code telegrams; business telegrams; tender love letters from his wife; carbon copies of letters from the Nazi High Command; carbons of inconsequential letters to Admiral Darlan; photostats of Bedaux’s family birth certificates for two generations back; photographs of Otto Abetz’s children in peasant costume; an envelope marked ‘Edward,’ containing the Candé snapshots of the Duchess of Windsor and the Duke mowing the lawn … notes about important luncheon appointments for the previous year; a bicycle license; a letter from the Snowflake Herald, of Snowflake, Arizona; clippings from the Journal-American; a red leather box containing pen points; a green leather folder containing nothing; and a package of Medinal sleeping tablets.

The French Brigade of Surveillance had returned his effects to him when they let him go on 29 December 1942. Bedaux apparently did not re-examine them before he gave them to the US army Judge Advocate’s office on 17 January 1943 for safekeeping. The three weeks the French held the papers would have been long enough for someone to remove–or to insert–documents without his knowledge. When he arrived in Miami on 23 December, the weapons that could destroy him were waiting.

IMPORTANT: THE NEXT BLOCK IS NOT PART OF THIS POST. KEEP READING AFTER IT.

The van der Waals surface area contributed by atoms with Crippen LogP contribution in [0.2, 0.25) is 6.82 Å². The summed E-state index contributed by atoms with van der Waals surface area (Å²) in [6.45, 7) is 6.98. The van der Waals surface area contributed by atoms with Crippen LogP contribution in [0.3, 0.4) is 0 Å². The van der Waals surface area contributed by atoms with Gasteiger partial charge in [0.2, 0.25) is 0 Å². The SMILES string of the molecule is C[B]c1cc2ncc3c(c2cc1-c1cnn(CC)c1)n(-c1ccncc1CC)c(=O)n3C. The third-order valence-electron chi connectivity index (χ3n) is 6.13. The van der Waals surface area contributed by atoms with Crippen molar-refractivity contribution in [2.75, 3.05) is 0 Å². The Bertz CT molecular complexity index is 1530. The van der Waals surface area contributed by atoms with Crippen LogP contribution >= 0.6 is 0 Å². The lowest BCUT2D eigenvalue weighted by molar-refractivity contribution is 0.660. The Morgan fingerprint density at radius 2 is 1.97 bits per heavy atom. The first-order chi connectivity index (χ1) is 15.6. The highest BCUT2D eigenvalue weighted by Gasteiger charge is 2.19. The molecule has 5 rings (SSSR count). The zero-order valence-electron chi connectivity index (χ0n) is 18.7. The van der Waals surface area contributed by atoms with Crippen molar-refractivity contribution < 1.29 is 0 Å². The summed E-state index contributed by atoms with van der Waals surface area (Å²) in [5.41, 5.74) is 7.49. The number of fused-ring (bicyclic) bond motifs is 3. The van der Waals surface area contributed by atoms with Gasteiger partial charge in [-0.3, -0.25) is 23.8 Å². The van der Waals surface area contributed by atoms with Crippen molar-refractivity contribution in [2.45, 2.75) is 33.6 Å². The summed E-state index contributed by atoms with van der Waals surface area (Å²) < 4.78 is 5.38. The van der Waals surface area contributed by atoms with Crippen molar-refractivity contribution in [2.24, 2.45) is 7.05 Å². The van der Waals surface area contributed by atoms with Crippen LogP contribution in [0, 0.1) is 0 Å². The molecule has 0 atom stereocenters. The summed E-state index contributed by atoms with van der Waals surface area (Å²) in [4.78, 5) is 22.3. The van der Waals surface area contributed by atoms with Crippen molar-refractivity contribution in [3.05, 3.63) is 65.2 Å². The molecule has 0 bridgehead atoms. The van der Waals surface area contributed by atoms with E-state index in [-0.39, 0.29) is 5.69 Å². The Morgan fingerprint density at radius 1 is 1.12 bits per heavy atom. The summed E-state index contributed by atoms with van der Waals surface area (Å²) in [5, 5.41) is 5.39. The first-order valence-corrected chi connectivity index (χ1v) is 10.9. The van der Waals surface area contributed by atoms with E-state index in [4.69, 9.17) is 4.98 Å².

At Christmas 1943, the usual festivities were held at the American Library and Hospital. Those who had been to the three previous Christmas celebrations recalled their resolutions of those years: ‘This time it really is the last; next Christmas we shall be free.’ At the library, Boris Netchaeff had recovered sufficiently from his wound to brew his traditional Christmas rum punch. The chef at the hospital once again slaughtered and roasted the pigs he had been hiding from the Germans. The celebration was melancholy, if only because the occupation, far from abating, was becoming more oppressive. Food, coal, soap, clothing and shoes were in short supply. The Germans, with Pierre Laval’s assistance, were drafting more French workers for labour details in Germany. They were also executing more hostages as Resistance attacks on their troops increased. Jews, already suffering brutal discrimination and the yellow star emblem, were sent with Vichy’s cooperation in greater numbers to the Nazi death camps in Poland. Clara and Aldebert, who kept the two main American institutions in occupied France functioning while their names were sullied in the American press, exhibited a brave front to the doctors, nurses and patients gathered for their fourth Christmas under occupation. When Christmas dinner ended, they left the hospital to reach the avenue de Vaugirard before curfew.